Jim Northrup's son recalls his father's gifts of language

Jim Northrup outside his home in Sawyer.
Jim Northrup outside his home in Sawyer, Minn., on April 20.
Euan Kerr | MPR News file

Jim Northrup, an Ojibwe writer, poet, and performer will be laid to rest in a traditional Anishinaabe ceremony Friday morning in his hometown of Sawyer, Minn. Northrup died of cancer on Monday at age 73.

Son Matthew Northrup said a major part of his father's legacy is his lifelong effort to preserve the Ojibwe language. When his father was a child, teachers at an infamous Indian boarding school forced him to forget the indigenous tongue.

"They beat the language out of him," Northrup said in an interview with Tom Crann, host of All Things Considered. "He spoke it when he went there, and they removed it from him and sent him back to the reservation with English only. So it was a lifetime experience for him to re-learn the language and be able to pass that on to other generations."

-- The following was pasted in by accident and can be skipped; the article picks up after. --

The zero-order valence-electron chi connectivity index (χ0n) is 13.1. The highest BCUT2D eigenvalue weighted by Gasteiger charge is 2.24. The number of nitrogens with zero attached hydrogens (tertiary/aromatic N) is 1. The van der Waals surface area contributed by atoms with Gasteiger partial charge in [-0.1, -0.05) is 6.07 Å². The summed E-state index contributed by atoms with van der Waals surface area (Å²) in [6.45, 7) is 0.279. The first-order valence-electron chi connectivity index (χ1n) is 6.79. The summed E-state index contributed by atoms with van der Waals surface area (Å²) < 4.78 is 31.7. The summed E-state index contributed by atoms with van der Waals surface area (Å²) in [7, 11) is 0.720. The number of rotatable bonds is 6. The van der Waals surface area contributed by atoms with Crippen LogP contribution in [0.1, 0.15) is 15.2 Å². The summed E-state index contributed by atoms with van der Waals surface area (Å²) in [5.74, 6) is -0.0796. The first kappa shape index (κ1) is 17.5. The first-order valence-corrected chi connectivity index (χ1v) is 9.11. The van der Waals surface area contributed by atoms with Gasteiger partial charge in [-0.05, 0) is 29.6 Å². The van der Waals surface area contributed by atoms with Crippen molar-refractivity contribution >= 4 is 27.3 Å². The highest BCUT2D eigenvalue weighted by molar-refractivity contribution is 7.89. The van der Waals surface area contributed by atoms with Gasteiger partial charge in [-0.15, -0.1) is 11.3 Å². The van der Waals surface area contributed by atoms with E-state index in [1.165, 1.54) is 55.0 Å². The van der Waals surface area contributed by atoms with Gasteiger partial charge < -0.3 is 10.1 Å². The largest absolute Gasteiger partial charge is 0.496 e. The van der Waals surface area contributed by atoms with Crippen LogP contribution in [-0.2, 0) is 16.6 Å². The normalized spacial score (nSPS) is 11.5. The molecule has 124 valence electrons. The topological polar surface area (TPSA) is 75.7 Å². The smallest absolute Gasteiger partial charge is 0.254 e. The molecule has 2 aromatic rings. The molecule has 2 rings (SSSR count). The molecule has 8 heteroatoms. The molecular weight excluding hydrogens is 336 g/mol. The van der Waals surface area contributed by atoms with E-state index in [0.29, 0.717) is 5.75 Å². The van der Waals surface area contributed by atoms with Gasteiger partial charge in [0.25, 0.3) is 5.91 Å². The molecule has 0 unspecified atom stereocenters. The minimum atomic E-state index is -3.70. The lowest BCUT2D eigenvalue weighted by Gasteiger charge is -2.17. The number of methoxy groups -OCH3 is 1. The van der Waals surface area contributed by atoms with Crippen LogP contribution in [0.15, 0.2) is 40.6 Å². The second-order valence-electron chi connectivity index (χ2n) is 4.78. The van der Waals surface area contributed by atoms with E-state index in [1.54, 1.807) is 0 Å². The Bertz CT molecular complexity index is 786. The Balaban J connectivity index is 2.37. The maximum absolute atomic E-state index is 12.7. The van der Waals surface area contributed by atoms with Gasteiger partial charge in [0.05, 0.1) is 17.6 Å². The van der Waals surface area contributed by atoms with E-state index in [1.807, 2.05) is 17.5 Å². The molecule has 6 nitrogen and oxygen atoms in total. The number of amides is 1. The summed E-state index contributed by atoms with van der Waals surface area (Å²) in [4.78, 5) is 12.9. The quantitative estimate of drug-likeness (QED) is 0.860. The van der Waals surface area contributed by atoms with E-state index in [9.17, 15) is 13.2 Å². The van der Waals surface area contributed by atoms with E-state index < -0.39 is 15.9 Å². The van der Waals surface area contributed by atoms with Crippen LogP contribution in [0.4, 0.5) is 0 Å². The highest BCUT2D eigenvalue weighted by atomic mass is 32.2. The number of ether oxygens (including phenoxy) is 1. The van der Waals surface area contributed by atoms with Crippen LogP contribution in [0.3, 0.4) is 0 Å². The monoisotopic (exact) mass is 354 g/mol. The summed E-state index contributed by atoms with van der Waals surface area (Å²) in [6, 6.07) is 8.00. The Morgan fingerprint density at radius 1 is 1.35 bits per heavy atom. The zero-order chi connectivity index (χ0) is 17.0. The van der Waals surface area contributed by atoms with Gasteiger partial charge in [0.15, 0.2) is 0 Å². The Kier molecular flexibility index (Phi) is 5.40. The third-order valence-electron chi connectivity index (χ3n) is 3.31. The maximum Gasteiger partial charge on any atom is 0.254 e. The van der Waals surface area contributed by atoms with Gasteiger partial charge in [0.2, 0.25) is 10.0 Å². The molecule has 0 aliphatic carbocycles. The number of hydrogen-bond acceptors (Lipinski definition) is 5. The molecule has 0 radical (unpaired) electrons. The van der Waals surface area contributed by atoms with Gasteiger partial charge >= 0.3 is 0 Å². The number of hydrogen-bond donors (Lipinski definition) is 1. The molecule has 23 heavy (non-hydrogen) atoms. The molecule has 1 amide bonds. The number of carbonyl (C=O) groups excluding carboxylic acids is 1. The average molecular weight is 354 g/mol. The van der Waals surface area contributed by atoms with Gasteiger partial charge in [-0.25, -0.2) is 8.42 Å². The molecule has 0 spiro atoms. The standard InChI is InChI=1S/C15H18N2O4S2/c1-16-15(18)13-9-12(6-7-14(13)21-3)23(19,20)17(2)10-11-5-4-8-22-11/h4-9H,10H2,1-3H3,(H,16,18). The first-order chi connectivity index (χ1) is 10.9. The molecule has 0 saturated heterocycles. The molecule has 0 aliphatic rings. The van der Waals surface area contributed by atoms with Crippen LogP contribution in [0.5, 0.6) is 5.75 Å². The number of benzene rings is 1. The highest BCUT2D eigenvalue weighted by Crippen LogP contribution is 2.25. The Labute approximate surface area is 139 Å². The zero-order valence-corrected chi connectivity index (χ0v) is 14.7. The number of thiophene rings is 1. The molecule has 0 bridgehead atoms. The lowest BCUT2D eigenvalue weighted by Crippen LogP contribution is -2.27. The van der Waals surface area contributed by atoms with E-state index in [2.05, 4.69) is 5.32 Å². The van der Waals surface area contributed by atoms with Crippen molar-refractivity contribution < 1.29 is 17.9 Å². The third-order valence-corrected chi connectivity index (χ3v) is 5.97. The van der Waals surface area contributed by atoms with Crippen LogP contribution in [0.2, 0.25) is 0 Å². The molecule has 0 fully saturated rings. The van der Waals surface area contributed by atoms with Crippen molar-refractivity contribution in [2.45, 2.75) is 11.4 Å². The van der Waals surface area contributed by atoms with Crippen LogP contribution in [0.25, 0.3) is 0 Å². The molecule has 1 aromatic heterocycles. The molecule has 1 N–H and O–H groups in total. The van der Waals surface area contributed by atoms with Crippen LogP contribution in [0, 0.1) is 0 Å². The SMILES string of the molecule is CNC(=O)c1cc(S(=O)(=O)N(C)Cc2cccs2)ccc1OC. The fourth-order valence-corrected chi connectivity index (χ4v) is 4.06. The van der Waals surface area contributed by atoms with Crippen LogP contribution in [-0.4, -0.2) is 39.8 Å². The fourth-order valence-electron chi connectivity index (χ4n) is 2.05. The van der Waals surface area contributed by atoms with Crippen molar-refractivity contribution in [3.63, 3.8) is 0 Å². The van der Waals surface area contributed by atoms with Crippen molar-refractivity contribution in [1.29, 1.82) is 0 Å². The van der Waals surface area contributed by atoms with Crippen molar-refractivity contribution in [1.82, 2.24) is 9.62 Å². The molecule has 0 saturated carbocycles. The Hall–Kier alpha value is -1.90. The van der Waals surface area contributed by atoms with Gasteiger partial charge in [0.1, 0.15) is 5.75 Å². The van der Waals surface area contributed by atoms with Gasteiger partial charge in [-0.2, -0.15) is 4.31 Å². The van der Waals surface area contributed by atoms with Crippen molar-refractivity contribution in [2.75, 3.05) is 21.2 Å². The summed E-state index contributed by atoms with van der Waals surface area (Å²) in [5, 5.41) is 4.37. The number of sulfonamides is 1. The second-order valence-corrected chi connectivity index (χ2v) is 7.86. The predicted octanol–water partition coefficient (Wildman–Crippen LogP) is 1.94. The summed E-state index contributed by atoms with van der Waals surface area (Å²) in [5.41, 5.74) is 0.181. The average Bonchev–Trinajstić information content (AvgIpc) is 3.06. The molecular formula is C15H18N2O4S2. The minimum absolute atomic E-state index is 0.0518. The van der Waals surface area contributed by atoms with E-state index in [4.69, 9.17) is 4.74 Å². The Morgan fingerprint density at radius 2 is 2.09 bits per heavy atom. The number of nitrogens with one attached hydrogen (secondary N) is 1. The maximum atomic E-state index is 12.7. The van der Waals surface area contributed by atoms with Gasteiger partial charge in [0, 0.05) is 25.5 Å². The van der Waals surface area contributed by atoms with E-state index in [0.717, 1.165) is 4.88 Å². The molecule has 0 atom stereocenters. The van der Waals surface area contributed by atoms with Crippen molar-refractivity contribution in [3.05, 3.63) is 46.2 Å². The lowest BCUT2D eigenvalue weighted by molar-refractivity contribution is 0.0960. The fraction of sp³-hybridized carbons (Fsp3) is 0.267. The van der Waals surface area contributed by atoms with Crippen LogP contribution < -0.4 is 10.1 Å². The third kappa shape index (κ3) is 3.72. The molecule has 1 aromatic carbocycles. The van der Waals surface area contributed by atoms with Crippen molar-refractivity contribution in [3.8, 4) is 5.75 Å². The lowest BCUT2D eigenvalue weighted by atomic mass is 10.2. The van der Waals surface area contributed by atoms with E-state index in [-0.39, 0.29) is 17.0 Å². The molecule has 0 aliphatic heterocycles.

Northrup was also known for his syndicated newspaper column, Fond du Lac Follies, where he chronicled modern Native American life with pointed humor.

He focused much of his poetry on his time in Vietnam, where he served with the U.S. Marine Corps.

Matthew Northrup said his father was proud of his military service, but was not keen on his son following in his footsteps.

"To be a member of a warrior class within our culture was very important to him, but he was also worried about me serving," Northrup said "He told me if I ever joined the military he'd beat me up. I had to do it surreptitiously."

Jim Northrup lived a traditional life with Pat, his wife of 37 years, on the Fond du Lac Reservation near Duluth.

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